A push to outlaw anonymous commenters in New York gets big eye-roll from digital media

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One might have expected the news that several Republican state lawmakers in New York want to pass a law essentially banning anonymous comments on the web to be met with outrage.

But the reaction from New York's digital-media proprietors seems to be more of a collective eye-roll.

"This is a misguided idea that indicates a lack of understanding of not only the essence of the web but also the principles of the First Amendment," said Gaby Darbyshire, the attorney and chief operating officer for Gawker Media. "I don't believe it will come to anything."

"This legislation is going nowhere," said Andrew Rasiej, chair of the NY Tech Meetup and founder of Personal Democracy Forum (and an adviser to Capital). "Its not OK anymore for politicians not to know how the Internet works. The sponsors of these bills basically self painted the word 'dinosaur' on their backs with this one."

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The legislation, which has been proposed both in the State Assembly and Senate, would require New York-based websites such as blogs and the online hubs of newspapers and other media outlets to “remove any comments posted on his or her website by an anonymous poster unless such anonymous poster agrees to attach his or her name to the post.”

“This statute would essentially destroy the ability to speak anonymously online on sites in New York,” an attorney with the Center for Democracy and Technology told Wired, which first reported the news on Wednesday.

Despite the obvious constitutional implications, the co-sponsors of the Internet Protection Act have described the legislation not so much as an assault on free speech and the open web, but more as a safeguard for people—say, politicians—who sometimes find themselves the victims of anonymous online invective.

"Too often, online bullies hide behind their anonymity as they inflict pain," wrote Republican Assemblyman Jim Conte on the website LIPolitics.com earlier this month. "My legislation turns the spotlight on cyber-bullies by forcing them to reveal their identity or have their post removed. Once a bully is identified, steps can be taken to end the harassment. Bullying is no laughing matter."

But apparently, Conte's proposed legislation is.

"It's so laughable, nobody would take it seriously," said Rasiej, which is precisely why he doesn't foresee any sort of SOPA/PIPA-style backlash from New York's digital community: "Getting the whole community to come out against it would require people thinking this has a chance of passage."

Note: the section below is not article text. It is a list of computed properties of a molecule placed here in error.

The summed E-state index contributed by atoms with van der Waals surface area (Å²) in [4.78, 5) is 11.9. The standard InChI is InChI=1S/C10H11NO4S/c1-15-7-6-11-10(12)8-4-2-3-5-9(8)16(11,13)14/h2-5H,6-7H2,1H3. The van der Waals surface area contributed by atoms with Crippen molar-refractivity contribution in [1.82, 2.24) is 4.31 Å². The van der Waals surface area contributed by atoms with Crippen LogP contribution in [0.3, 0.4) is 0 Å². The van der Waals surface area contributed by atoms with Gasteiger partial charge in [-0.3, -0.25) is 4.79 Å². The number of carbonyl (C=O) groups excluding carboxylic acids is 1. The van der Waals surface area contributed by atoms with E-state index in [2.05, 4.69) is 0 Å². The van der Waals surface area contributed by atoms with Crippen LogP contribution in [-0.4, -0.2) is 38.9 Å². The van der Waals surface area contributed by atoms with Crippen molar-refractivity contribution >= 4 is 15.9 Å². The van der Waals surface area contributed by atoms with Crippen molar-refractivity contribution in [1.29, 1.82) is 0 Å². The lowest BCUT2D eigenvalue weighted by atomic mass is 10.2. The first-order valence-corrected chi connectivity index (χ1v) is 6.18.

Several editors of websites whose comment sections would theoretically be affected didn't seem to be sweating it, either.

"Every great once in a while, someone comes up with some proposal that's at the same time flagrantly anti-American, embarrassing and that would make the world a better place," said The Awl's Choire Sicha. "Oh well. In this case, the 'embarrassing' is winning out though—Republicans disavow Bill of Rights, film at 11! So many LOLs."

Elizabeth Spiers, editor-in-chief of The New York Observer, agreed with the authors of the legislation that anonymous commenting is "cowardly," a way for people to "enjoy shooting spitballs without taking responsibility for it." 

"But I would never suggest that other people should be stopped from doing it," she said. "And there are plenty of legitimate reasons to use anonymity—professional liability in some cases, fear of undeserved reprisals, and so on. In all of these scenarios, I don't see any benefit to censoring something simply because the author is anonymous. It's an arbitrary criterion, and even the cowardly spitballers should be protected from that."

BuzzFeed editor Ben Smith, meanwhile, said that law enforcement could "get better at prosecuting real anonymous stalking and bullying online." But he pointed out the irony of "powerful politicians" calling for a curb on these types of comments.

"There's nobody who should have fewer protections from anonymous speech," he said.